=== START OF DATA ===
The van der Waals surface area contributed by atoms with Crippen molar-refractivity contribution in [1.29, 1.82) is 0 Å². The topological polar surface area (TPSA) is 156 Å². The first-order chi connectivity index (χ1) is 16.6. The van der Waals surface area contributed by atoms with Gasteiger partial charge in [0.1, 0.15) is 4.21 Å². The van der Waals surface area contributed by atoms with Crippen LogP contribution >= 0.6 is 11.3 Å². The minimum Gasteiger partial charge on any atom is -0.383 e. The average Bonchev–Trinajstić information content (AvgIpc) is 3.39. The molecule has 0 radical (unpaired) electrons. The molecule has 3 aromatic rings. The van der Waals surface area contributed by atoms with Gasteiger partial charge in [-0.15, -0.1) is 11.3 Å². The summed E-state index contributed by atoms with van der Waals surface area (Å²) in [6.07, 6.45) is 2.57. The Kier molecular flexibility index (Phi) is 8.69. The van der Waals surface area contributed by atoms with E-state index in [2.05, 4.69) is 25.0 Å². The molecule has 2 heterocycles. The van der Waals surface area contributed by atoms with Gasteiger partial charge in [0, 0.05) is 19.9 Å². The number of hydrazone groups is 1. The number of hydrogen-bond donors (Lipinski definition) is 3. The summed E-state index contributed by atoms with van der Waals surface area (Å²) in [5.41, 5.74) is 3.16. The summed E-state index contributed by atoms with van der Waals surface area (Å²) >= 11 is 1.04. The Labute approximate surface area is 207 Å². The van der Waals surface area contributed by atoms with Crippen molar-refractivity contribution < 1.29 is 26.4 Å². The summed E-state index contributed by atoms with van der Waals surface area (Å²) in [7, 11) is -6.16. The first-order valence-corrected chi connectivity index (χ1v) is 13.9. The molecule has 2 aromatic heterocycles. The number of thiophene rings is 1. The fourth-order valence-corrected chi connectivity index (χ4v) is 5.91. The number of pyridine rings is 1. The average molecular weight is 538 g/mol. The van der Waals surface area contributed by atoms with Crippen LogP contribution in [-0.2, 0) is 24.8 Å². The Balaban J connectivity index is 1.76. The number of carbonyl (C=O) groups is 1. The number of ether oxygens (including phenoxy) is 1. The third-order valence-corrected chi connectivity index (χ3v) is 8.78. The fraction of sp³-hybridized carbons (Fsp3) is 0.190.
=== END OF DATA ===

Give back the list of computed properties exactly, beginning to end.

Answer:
The van der Waals surface area contributed by atoms with Crippen molar-refractivity contribution in [1.29, 1.82) is 0 Å². The topological polar surface area (TPSA) is 156 Å². The first-order chi connectivity index (χ1) is 16.6. The van der Waals surface area contributed by atoms with Gasteiger partial charge in [0.1, 0.15) is 4.21 Å². The van der Waals surface area contributed by atoms with Crippen LogP contribution >= 0.6 is 11.3 Å². The minimum Gasteiger partial charge on any atom is -0.383 e. The average Bonchev–Trinajstić information content (AvgIpc) is 3.39. The molecule has 0 radical (unpaired) electrons. The molecule has 3 aromatic rings. The van der Waals surface area contributed by atoms with Gasteiger partial charge in [-0.15, -0.1) is 11.3 Å². The summed E-state index contributed by atoms with van der Waals surface area (Å²) in [6.07, 6.45) is 2.57. The Kier molecular flexibility index (Phi) is 8.69. The van der Waals surface area contributed by atoms with E-state index in [2.05, 4.69) is 25.0 Å². The molecule has 2 heterocycles. The van der Waals surface area contributed by atoms with Gasteiger partial charge in [0, 0.05) is 19.9 Å². The number of hydrazone groups is 1. The number of hydrogen-bond donors (Lipinski definition) is 3. The summed E-state index contributed by atoms with van der Waals surface area (Å²) in [5.41, 5.74) is 3.16. The summed E-state index contributed by atoms with van der Waals surface area (Å²) >= 11 is 1.04. The Labute approximate surface area is 207 Å². The van der Waals surface area contributed by atoms with Crippen molar-refractivity contribution < 1.29 is 26.4 Å². The summed E-state index contributed by atoms with van der Waals surface area (Å²) in [7, 11) is -6.16. The first-order valence-corrected chi connectivity index (χ1v) is 13.9. The molecule has 2 aromatic heterocycles. The number of thiophene rings is 1. The fourth-order valence-corrected chi connectivity index (χ4v) is 5.91. The number of pyridine rings is 1. The average molecular weight is 538 g/mol. The van der Waals surface area contributed by atoms with Crippen LogP contribution in [-0.2, 0) is 24.8 Å². The Balaban J connectivity index is 1.76. The number of carbonyl (C=O) groups is 1. The number of ether oxygens (including phenoxy) is 1. The third-order valence-corrected chi connectivity index (χ3v) is 8.78. The fraction of sp³-hybridized carbons (Fsp3) is 0.190.